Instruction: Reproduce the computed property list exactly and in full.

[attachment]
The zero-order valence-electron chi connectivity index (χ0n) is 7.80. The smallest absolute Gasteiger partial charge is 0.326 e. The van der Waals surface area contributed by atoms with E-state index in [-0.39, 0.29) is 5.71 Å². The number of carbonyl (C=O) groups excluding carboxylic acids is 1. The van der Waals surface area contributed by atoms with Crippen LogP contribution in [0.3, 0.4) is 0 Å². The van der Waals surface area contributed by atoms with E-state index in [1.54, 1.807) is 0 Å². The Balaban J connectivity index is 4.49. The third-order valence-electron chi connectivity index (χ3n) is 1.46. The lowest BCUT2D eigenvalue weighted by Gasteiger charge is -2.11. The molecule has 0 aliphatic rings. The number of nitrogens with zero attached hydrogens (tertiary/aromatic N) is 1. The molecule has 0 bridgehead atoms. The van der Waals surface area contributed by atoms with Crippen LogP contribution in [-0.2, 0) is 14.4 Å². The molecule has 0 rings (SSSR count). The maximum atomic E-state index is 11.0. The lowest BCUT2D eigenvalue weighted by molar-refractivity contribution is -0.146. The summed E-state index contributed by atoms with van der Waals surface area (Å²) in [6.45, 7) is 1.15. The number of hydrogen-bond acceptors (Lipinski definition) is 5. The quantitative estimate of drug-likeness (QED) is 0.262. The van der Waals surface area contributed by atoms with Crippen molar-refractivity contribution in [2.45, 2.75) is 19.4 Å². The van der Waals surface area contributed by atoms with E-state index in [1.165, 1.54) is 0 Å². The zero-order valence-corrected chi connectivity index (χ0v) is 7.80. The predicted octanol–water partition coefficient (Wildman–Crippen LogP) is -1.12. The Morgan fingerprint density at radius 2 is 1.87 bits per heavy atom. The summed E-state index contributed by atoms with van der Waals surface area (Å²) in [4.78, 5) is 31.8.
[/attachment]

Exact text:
The zero-order valence-electron chi connectivity index (χ0n) is 7.80. The smallest absolute Gasteiger partial charge is 0.326 e. The van der Waals surface area contributed by atoms with E-state index in [-0.39, 0.29) is 5.71 Å². The number of carbonyl (C=O) groups excluding carboxylic acids is 1. The van der Waals surface area contributed by atoms with Crippen LogP contribution in [0.3, 0.4) is 0 Å². The van der Waals surface area contributed by atoms with E-state index in [1.54, 1.807) is 0 Å². The Balaban J connectivity index is 4.49. The third-order valence-electron chi connectivity index (χ3n) is 1.46. The lowest BCUT2D eigenvalue weighted by Gasteiger charge is -2.11. The molecule has 0 aliphatic rings. The number of nitrogens with zero attached hydrogens (tertiary/aromatic N) is 1. The molecule has 0 bridgehead atoms. The van der Waals surface area contributed by atoms with Crippen LogP contribution in [-0.2, 0) is 14.4 Å². The molecule has 0 rings (SSSR count). The maximum atomic E-state index is 11.0. The lowest BCUT2D eigenvalue weighted by molar-refractivity contribution is -0.146. The summed E-state index contributed by atoms with van der Waals surface area (Å²) in [6.45, 7) is 1.15. The number of hydrogen-bond acceptors (Lipinski definition) is 5. The quantitative estimate of drug-likeness (QED) is 0.262. The van der Waals surface area contributed by atoms with Crippen molar-refractivity contribution in [2.45, 2.75) is 19.4 Å². The van der Waals surface area contributed by atoms with E-state index in [1.165, 1.54) is 0 Å². The zero-order valence-corrected chi connectivity index (χ0v) is 7.80. The predicted octanol–water partition coefficient (Wildman–Crippen LogP) is -1.12. The Morgan fingerprint density at radius 2 is 1.87 bits per heavy atom. The summed E-state index contributed by atoms with van der Waals surface area (Å²) in [4.78, 5) is 31.8.